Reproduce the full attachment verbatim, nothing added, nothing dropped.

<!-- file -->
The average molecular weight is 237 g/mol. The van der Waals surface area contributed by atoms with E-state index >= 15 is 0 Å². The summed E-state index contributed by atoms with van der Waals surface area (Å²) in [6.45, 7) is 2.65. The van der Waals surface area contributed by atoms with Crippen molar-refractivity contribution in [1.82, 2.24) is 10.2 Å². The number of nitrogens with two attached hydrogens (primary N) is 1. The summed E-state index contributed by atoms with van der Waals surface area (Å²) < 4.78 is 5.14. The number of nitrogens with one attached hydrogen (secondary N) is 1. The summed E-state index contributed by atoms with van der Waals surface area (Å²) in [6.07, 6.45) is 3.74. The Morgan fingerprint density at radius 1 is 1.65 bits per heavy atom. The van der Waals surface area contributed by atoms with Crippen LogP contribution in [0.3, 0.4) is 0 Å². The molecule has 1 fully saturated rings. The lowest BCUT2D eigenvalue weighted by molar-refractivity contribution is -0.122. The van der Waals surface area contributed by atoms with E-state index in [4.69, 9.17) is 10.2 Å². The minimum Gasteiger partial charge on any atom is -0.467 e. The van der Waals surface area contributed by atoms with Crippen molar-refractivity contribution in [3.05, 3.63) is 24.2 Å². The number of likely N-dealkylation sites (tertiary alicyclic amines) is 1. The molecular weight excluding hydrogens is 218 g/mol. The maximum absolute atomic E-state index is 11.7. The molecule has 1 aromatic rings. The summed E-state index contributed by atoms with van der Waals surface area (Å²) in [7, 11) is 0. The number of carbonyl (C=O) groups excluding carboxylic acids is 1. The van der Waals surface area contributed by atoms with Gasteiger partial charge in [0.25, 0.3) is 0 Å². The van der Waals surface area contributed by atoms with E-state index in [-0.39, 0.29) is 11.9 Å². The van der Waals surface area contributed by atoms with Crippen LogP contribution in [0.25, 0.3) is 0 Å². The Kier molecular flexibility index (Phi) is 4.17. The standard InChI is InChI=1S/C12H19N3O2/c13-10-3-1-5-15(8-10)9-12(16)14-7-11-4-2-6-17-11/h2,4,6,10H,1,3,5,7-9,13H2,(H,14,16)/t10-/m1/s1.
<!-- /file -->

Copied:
The average molecular weight is 237 g/mol. The van der Waals surface area contributed by atoms with E-state index >= 15 is 0 Å². The summed E-state index contributed by atoms with van der Waals surface area (Å²) in [6.45, 7) is 2.65. The van der Waals surface area contributed by atoms with Crippen molar-refractivity contribution in [1.82, 2.24) is 10.2 Å². The number of nitrogens with two attached hydrogens (primary N) is 1. The summed E-state index contributed by atoms with van der Waals surface area (Å²) < 4.78 is 5.14. The number of nitrogens with one attached hydrogen (secondary N) is 1. The summed E-state index contributed by atoms with van der Waals surface area (Å²) in [6.07, 6.45) is 3.74. The Morgan fingerprint density at radius 1 is 1.65 bits per heavy atom. The van der Waals surface area contributed by atoms with Crippen LogP contribution in [0.3, 0.4) is 0 Å². The molecule has 1 fully saturated rings. The lowest BCUT2D eigenvalue weighted by molar-refractivity contribution is -0.122. The van der Waals surface area contributed by atoms with E-state index in [4.69, 9.17) is 10.2 Å². The minimum Gasteiger partial charge on any atom is -0.467 e. The van der Waals surface area contributed by atoms with Crippen molar-refractivity contribution in [3.05, 3.63) is 24.2 Å². The number of likely N-dealkylation sites (tertiary alicyclic amines) is 1. The molecular weight excluding hydrogens is 218 g/mol. The maximum absolute atomic E-state index is 11.7. The molecule has 1 aromatic rings. The summed E-state index contributed by atoms with van der Waals surface area (Å²) in [7, 11) is 0. The number of carbonyl (C=O) groups excluding carboxylic acids is 1. The van der Waals surface area contributed by atoms with Gasteiger partial charge in [0.25, 0.3) is 0 Å². The van der Waals surface area contributed by atoms with E-state index in [-0.39, 0.29) is 11.9 Å². The van der Waals surface area contributed by atoms with Crippen LogP contribution in [0.25, 0.3) is 0 Å². The Kier molecular flexibility index (Phi) is 4.17. The standard InChI is InChI=1S/C12H19N3O2/c13-10-3-1-5-15(8-10)9-12(16)14-7-11-4-2-6-17-11/h2,4,6,10H,1,3,5,7-9,13H2,(H,14,16)/t10-/m1/s1.